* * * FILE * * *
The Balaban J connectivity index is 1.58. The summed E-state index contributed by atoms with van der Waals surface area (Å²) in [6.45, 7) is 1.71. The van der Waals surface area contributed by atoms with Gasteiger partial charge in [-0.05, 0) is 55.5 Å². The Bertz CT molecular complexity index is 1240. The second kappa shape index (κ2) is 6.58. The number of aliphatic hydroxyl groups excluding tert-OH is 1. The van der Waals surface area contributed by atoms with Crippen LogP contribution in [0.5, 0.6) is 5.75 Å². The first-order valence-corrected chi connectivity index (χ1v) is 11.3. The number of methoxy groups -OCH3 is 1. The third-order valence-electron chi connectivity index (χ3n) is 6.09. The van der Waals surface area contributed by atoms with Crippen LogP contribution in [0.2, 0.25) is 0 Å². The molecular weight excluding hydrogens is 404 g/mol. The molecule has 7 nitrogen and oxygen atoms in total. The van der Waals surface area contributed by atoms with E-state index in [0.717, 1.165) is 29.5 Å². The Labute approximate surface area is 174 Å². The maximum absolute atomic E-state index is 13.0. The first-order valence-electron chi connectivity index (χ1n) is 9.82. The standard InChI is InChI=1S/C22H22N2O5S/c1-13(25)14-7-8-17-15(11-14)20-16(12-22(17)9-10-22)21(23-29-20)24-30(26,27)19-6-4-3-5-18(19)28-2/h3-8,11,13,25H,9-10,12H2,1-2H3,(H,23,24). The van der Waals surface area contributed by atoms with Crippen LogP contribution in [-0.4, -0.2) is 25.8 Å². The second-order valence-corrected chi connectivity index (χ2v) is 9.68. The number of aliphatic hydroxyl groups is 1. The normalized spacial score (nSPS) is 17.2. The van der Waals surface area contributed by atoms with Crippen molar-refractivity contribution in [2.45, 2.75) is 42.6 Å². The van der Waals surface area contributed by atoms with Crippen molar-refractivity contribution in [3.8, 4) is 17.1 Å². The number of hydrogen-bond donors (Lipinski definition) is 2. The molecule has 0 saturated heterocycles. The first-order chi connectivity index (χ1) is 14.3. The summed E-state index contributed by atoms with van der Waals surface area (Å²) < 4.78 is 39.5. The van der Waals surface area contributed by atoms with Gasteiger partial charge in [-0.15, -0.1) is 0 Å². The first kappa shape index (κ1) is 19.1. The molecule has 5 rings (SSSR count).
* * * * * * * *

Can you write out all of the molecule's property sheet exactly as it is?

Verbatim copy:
The Balaban J connectivity index is 1.58. The summed E-state index contributed by atoms with van der Waals surface area (Å²) in [6.45, 7) is 1.71. The van der Waals surface area contributed by atoms with Gasteiger partial charge in [-0.05, 0) is 55.5 Å². The Bertz CT molecular complexity index is 1240. The second kappa shape index (κ2) is 6.58. The number of aliphatic hydroxyl groups excluding tert-OH is 1. The van der Waals surface area contributed by atoms with Crippen LogP contribution in [0.5, 0.6) is 5.75 Å². The first-order valence-corrected chi connectivity index (χ1v) is 11.3. The number of methoxy groups -OCH3 is 1. The third-order valence-electron chi connectivity index (χ3n) is 6.09. The van der Waals surface area contributed by atoms with Crippen LogP contribution in [0.2, 0.25) is 0 Å². The molecular weight excluding hydrogens is 404 g/mol. The molecule has 7 nitrogen and oxygen atoms in total. The van der Waals surface area contributed by atoms with E-state index in [0.717, 1.165) is 29.5 Å². The Labute approximate surface area is 174 Å². The maximum absolute atomic E-state index is 13.0. The first-order valence-electron chi connectivity index (χ1n) is 9.82. The standard InChI is InChI=1S/C22H22N2O5S/c1-13(25)14-7-8-17-15(11-14)20-16(12-22(17)9-10-22)21(23-29-20)24-30(26,27)19-6-4-3-5-18(19)28-2/h3-8,11,13,25H,9-10,12H2,1-2H3,(H,23,24). The van der Waals surface area contributed by atoms with Crippen LogP contribution in [-0.4, -0.2) is 25.8 Å². The second-order valence-corrected chi connectivity index (χ2v) is 9.68. The number of aliphatic hydroxyl groups is 1. The normalized spacial score (nSPS) is 17.2. The van der Waals surface area contributed by atoms with Crippen molar-refractivity contribution in [2.45, 2.75) is 42.6 Å². The van der Waals surface area contributed by atoms with Crippen molar-refractivity contribution in [3.8, 4) is 17.1 Å². The number of hydrogen-bond donors (Lipinski definition) is 2. The molecule has 0 saturated heterocycles. The first-order chi connectivity index (χ1) is 14.3. The summed E-state index contributed by atoms with van der Waals surface area (Å²) < 4.78 is 39.5. The van der Waals surface area contributed by atoms with Gasteiger partial charge in [-0.15, -0.1) is 0 Å². The first kappa shape index (κ1) is 19.1. The molecule has 5 rings (SSSR count).